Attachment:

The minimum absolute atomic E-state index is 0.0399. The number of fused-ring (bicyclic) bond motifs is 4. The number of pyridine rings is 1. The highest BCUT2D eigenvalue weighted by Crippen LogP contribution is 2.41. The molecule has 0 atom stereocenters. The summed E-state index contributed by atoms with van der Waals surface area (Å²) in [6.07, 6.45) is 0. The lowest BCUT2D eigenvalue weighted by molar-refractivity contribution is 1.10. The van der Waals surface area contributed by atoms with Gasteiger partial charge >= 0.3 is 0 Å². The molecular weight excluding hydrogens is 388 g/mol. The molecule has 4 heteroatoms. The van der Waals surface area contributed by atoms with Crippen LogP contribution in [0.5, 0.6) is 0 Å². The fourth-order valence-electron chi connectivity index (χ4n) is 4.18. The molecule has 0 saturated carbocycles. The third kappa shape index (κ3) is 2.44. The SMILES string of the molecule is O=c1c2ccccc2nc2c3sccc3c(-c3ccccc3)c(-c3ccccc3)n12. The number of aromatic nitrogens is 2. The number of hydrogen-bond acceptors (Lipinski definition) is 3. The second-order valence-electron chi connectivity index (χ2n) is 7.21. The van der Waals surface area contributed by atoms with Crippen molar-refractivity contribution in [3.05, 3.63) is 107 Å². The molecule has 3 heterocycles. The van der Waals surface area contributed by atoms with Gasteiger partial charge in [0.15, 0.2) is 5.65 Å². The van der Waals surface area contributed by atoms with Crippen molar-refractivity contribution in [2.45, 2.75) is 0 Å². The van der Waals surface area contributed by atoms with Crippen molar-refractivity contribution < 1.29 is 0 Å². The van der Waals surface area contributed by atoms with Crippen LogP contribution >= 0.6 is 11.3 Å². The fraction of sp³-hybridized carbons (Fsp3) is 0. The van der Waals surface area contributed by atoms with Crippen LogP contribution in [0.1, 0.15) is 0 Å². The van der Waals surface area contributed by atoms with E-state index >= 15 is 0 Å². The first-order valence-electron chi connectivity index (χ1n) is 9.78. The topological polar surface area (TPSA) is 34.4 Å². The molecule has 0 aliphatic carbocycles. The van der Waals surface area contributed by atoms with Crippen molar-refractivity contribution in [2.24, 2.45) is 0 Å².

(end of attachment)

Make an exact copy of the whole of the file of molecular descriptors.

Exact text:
The minimum absolute atomic E-state index is 0.0399. The number of fused-ring (bicyclic) bond motifs is 4. The number of pyridine rings is 1. The highest BCUT2D eigenvalue weighted by Crippen LogP contribution is 2.41. The molecule has 0 atom stereocenters. The summed E-state index contributed by atoms with van der Waals surface area (Å²) in [6.07, 6.45) is 0. The lowest BCUT2D eigenvalue weighted by molar-refractivity contribution is 1.10. The van der Waals surface area contributed by atoms with Gasteiger partial charge >= 0.3 is 0 Å². The molecular weight excluding hydrogens is 388 g/mol. The molecule has 4 heteroatoms. The van der Waals surface area contributed by atoms with Crippen LogP contribution in [0.5, 0.6) is 0 Å². The fourth-order valence-electron chi connectivity index (χ4n) is 4.18. The molecule has 0 saturated carbocycles. The third kappa shape index (κ3) is 2.44. The SMILES string of the molecule is O=c1c2ccccc2nc2c3sccc3c(-c3ccccc3)c(-c3ccccc3)n12. The number of aromatic nitrogens is 2. The number of hydrogen-bond acceptors (Lipinski definition) is 3. The second-order valence-electron chi connectivity index (χ2n) is 7.21. The van der Waals surface area contributed by atoms with Crippen molar-refractivity contribution in [3.05, 3.63) is 107 Å². The molecule has 3 heterocycles. The van der Waals surface area contributed by atoms with Gasteiger partial charge in [0.15, 0.2) is 5.65 Å². The van der Waals surface area contributed by atoms with Crippen molar-refractivity contribution in [2.45, 2.75) is 0 Å². The van der Waals surface area contributed by atoms with Crippen molar-refractivity contribution < 1.29 is 0 Å². The van der Waals surface area contributed by atoms with Crippen LogP contribution >= 0.6 is 11.3 Å². The fraction of sp³-hybridized carbons (Fsp3) is 0. The van der Waals surface area contributed by atoms with Crippen LogP contribution in [0.1, 0.15) is 0 Å². The van der Waals surface area contributed by atoms with E-state index >= 15 is 0 Å². The first-order valence-electron chi connectivity index (χ1n) is 9.78. The topological polar surface area (TPSA) is 34.4 Å². The molecule has 0 aliphatic carbocycles. The van der Waals surface area contributed by atoms with Crippen molar-refractivity contribution in [2.24, 2.45) is 0 Å².